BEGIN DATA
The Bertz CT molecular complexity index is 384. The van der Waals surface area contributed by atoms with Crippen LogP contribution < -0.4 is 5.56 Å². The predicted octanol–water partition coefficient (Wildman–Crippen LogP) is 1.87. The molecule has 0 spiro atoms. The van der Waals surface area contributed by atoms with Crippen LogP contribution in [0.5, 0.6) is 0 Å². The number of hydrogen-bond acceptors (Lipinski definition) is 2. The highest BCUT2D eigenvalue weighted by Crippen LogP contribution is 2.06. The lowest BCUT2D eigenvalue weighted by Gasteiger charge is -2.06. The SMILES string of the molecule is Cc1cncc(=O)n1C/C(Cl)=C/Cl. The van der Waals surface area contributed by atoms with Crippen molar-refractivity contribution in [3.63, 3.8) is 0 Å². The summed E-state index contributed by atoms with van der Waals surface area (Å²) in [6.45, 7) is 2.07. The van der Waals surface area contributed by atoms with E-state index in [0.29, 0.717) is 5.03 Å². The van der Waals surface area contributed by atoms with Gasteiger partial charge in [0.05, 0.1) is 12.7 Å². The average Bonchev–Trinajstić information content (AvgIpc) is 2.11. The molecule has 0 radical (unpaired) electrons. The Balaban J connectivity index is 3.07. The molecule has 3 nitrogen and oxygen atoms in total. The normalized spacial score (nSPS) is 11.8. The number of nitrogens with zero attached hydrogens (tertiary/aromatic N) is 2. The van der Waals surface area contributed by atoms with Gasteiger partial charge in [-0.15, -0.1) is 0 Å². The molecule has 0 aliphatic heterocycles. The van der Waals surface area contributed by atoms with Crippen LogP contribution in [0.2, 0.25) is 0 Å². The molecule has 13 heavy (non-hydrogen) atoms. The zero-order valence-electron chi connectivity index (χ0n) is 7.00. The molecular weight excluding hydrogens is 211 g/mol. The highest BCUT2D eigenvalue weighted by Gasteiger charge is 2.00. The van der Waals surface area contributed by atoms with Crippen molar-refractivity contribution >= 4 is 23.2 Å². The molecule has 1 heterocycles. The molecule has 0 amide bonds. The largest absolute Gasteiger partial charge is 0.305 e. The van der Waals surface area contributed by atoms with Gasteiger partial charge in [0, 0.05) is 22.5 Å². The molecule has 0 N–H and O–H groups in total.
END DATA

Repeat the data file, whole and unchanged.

The Bertz CT molecular complexity index is 384. The van der Waals surface area contributed by atoms with Crippen LogP contribution < -0.4 is 5.56 Å². The predicted octanol–water partition coefficient (Wildman–Crippen LogP) is 1.87. The molecule has 0 spiro atoms. The van der Waals surface area contributed by atoms with Crippen LogP contribution in [0.5, 0.6) is 0 Å². The number of hydrogen-bond acceptors (Lipinski definition) is 2. The highest BCUT2D eigenvalue weighted by Crippen LogP contribution is 2.06. The lowest BCUT2D eigenvalue weighted by Gasteiger charge is -2.06. The SMILES string of the molecule is Cc1cncc(=O)n1C/C(Cl)=C/Cl. The van der Waals surface area contributed by atoms with Crippen molar-refractivity contribution in [3.63, 3.8) is 0 Å². The summed E-state index contributed by atoms with van der Waals surface area (Å²) in [6.45, 7) is 2.07. The van der Waals surface area contributed by atoms with E-state index in [0.29, 0.717) is 5.03 Å². The van der Waals surface area contributed by atoms with Gasteiger partial charge in [0.05, 0.1) is 12.7 Å². The average Bonchev–Trinajstić information content (AvgIpc) is 2.11. The molecule has 0 radical (unpaired) electrons. The Balaban J connectivity index is 3.07. The molecule has 3 nitrogen and oxygen atoms in total. The normalized spacial score (nSPS) is 11.8. The number of nitrogens with zero attached hydrogens (tertiary/aromatic N) is 2. The van der Waals surface area contributed by atoms with Gasteiger partial charge in [-0.15, -0.1) is 0 Å². The molecule has 0 aliphatic heterocycles. The van der Waals surface area contributed by atoms with Crippen LogP contribution in [0.2, 0.25) is 0 Å². The molecule has 13 heavy (non-hydrogen) atoms. The zero-order valence-electron chi connectivity index (χ0n) is 7.00. The molecular weight excluding hydrogens is 211 g/mol. The highest BCUT2D eigenvalue weighted by Gasteiger charge is 2.00. The van der Waals surface area contributed by atoms with Crippen molar-refractivity contribution >= 4 is 23.2 Å². The molecule has 1 heterocycles. The molecule has 0 amide bonds. The largest absolute Gasteiger partial charge is 0.305 e. The van der Waals surface area contributed by atoms with Gasteiger partial charge in [0, 0.05) is 22.5 Å². The molecule has 0 N–H and O–H groups in total.